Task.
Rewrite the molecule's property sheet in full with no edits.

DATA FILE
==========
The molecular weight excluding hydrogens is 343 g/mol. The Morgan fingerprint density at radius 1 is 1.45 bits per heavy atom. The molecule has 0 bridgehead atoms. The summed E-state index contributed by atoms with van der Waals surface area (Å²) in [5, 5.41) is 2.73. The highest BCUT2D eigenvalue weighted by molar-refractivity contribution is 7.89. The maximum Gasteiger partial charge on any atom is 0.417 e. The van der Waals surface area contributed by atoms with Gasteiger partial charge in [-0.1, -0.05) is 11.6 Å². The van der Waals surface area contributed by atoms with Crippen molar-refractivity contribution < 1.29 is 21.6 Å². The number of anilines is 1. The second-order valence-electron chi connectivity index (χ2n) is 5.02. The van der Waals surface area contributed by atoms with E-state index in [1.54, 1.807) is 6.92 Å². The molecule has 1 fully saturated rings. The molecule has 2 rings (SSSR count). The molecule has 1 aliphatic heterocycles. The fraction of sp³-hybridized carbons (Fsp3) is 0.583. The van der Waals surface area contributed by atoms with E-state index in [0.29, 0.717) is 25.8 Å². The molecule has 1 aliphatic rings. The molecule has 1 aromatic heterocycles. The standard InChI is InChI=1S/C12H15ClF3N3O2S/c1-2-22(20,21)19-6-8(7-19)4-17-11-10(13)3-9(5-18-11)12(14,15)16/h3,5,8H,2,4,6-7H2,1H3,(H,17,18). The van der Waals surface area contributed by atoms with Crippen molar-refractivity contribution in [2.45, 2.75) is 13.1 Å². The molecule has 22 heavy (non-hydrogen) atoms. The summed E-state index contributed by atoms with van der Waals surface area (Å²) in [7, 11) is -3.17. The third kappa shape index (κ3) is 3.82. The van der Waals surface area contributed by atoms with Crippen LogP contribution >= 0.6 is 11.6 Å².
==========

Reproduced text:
The molecular weight excluding hydrogens is 343 g/mol. The Morgan fingerprint density at radius 1 is 1.45 bits per heavy atom. The molecule has 0 bridgehead atoms. The summed E-state index contributed by atoms with van der Waals surface area (Å²) in [5, 5.41) is 2.73. The highest BCUT2D eigenvalue weighted by molar-refractivity contribution is 7.89. The maximum Gasteiger partial charge on any atom is 0.417 e. The van der Waals surface area contributed by atoms with Gasteiger partial charge in [-0.1, -0.05) is 11.6 Å². The van der Waals surface area contributed by atoms with Crippen molar-refractivity contribution < 1.29 is 21.6 Å². The number of anilines is 1. The second-order valence-electron chi connectivity index (χ2n) is 5.02. The van der Waals surface area contributed by atoms with E-state index in [1.54, 1.807) is 6.92 Å². The molecule has 1 fully saturated rings. The molecule has 2 rings (SSSR count). The molecule has 1 aliphatic heterocycles. The fraction of sp³-hybridized carbons (Fsp3) is 0.583. The van der Waals surface area contributed by atoms with E-state index in [0.29, 0.717) is 25.8 Å². The molecule has 1 aliphatic rings. The molecule has 1 aromatic heterocycles. The standard InChI is InChI=1S/C12H15ClF3N3O2S/c1-2-22(20,21)19-6-8(7-19)4-17-11-10(13)3-9(5-18-11)12(14,15)16/h3,5,8H,2,4,6-7H2,1H3,(H,17,18). The van der Waals surface area contributed by atoms with Crippen molar-refractivity contribution in [2.45, 2.75) is 13.1 Å². The molecule has 22 heavy (non-hydrogen) atoms. The summed E-state index contributed by atoms with van der Waals surface area (Å²) in [7, 11) is -3.17. The third kappa shape index (κ3) is 3.82. The van der Waals surface area contributed by atoms with Crippen LogP contribution >= 0.6 is 11.6 Å².